HURIWA Urges Senator President Akpabio to Push for Law Against Smoking by  Nigerians Under 18

HURIWA Urges Senator President Akpabio to Push for Law Against Smoking by Nigerians Under 18

The Human Rights Writers Association of Nigeria (HURIWA) has urged the Senate President Godswill Akpabio to move for a legislative framework to ban youths who are less than 18 year old from ever smoking Tobacco products or be sold cigarettes by shops in Nigeria.

This is following the May 31st commemoration of the World No Tobacco Day which was themed “Protecting Children from Tobacco Industry Interference,” aimed to pressure governments to implement policies to prevent children from becoming replacement smokers,

HURIWA which lamented that Nigeria has not done anything significant to check the unprecedented rise in youth tobacco addiction, is therefore tasking the National Assembly to borrow from the British parliamentary proposed legislation to ban smoking by youths.

The Rights group said if such a law is approved in Nigeria, then Nigerian law makers would have beaten the British parliament in achieving such a landmark legislative framework which wasn’t successful in Great Britain because Prime minister Rishi Sunak of the UK abruptly called for general election for July 4th even before the anti-tobacco bill was passed in United Kingdom.

 “For once, Nigerian politicians should achieve something edifying and break World’s record whilst doing so. Passing a legislation against smoking Tobacco for youngsters before they are 18, will achieve such a double honours for the Nigerian National Assembly.

They would’ve done a noble job to save our youngsters from the menacing effects of early exposure to Tobacco, then the parliament of Nigeria would then score a higher mark against their British counterparts who couldn’t complete the legislative process of passing such a law initiated by the British Prime Minister.”

HURIWA recalled that the British Prime Minister Rishi Sunak’s plan to ban smoking for younger generations will not become law after he called a snap election leaving no time to push through one of his flagship policies.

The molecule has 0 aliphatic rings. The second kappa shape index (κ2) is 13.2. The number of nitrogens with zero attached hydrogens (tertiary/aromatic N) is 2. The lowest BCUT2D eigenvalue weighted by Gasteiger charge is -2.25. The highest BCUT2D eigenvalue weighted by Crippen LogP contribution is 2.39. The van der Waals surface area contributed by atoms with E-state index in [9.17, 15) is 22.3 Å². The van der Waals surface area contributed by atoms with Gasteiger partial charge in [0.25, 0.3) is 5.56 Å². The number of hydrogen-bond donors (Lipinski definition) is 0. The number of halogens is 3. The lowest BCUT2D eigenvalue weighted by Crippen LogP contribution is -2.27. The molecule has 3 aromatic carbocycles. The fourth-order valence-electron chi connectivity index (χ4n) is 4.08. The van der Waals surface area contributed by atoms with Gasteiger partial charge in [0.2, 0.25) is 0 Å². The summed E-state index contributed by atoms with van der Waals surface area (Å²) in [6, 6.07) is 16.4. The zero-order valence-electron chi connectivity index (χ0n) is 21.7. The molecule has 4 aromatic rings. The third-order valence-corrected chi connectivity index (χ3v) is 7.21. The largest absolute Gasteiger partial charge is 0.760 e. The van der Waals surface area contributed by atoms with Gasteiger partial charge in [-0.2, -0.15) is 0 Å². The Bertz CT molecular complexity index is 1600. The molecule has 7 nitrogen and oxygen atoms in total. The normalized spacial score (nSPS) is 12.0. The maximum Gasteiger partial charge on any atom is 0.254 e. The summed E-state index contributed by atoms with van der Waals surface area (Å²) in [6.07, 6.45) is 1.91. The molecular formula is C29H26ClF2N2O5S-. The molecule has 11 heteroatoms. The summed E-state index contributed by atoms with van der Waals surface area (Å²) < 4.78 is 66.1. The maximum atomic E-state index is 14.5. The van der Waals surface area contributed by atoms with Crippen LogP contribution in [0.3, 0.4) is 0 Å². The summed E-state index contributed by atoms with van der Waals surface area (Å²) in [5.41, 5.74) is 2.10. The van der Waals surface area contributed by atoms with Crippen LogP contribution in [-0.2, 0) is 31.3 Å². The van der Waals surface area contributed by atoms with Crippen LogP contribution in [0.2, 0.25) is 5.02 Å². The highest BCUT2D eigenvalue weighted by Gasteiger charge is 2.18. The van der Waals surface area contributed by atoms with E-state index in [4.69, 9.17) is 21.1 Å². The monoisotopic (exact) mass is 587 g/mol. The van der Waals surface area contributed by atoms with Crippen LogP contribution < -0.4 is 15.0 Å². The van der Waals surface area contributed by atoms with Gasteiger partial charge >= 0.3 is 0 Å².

“The smoking ban, of course, disappointed not to be able to get that through at the end of the session given the time available,” Sunak told reporters on Friday.

PM Sunak had wanted to bring in some of the world’s strictest anti-smoking rules by banning anyone aged 15 and under from ever buying cigarettes, but the bill to make that happen was left off the parliamentary agenda, leading to speculation it would be shelved.

He called an election for July 4 on recently, giving the government just days to complete outstanding legislative business in a so-called “wash-up” period.

In his speech calling for the election, Sunak had boasted that his government had ensured the next generation would be “smoke-free”.

But that claim – seen as a key part of his intended legacy – will be undermined without the anti-smoking bill becoming law, even if the next government reintroduces the legislation.

HURIWA is therefore through a media statement is calling on the Nigerian Parliament to beat the record of the British parliament by passing a similar legislation to ensure that Nigerian youngsters are banned from ever accessing cigarettes and other tobacco addictive products just as stiff penalties such as fines should be imposed against shops that sell such products to youngsters under 18 years of age.

HURIWA through its National  Coordinator Comrade  Emmanuel Onwubiko recalled that globally, the World No Tobacco Day (WNTD) is held every May 31 and it is targeted at informing the public on the dangers of using tobacco, the business practices of tobacco companies, what WHO is doing to fight the tobacco epidemic, and what people around the world can do to claim their right to health and healthy living and to protect future generations. The Member States of the World Health Organisation created World No Tobacco Day in 1987 to draw global attention to the tobacco epidemic and the preventable death and disease it causes.

HURIWA also recalled that in 1987, the World Health Assembly passed Resolution WHA40.38, calling for April 7, 1988 to be a “a world no-smoking day.” In 1988, Resolution WHA42.19 was passed, calling for the celebration of World No Tobacco Day, every year on 31 May.

Citing publications by experts, HURIWA affirmed that tobacco use as studies have shown, is the single most preventable cause of death globally. Tobacco kills up to half of its users. By 2030, the World Health Organisation (WHO) projects that tobacco will kill more than 8 million people every year, with most of the deaths occurring in low and middle-income countries such as Nigeria.

Tobacco is a major risk factor for non-communicable diseases such as cancer, cardiovascular disease, diabetes and chronic respiratory diseases, HURIWA quotes scientists as claiming.

HURIWA appealed to the Speaker of the Federal House of Representatives to work in partnership with the Senate so the strictest anti-smoking law is passed just as the Rights group asked President Bola Ahmed Tinubu to sign such a bill once sent to his desk to signpost the determination of his administration to end the menace of youths’ early exposure to Tobacco.

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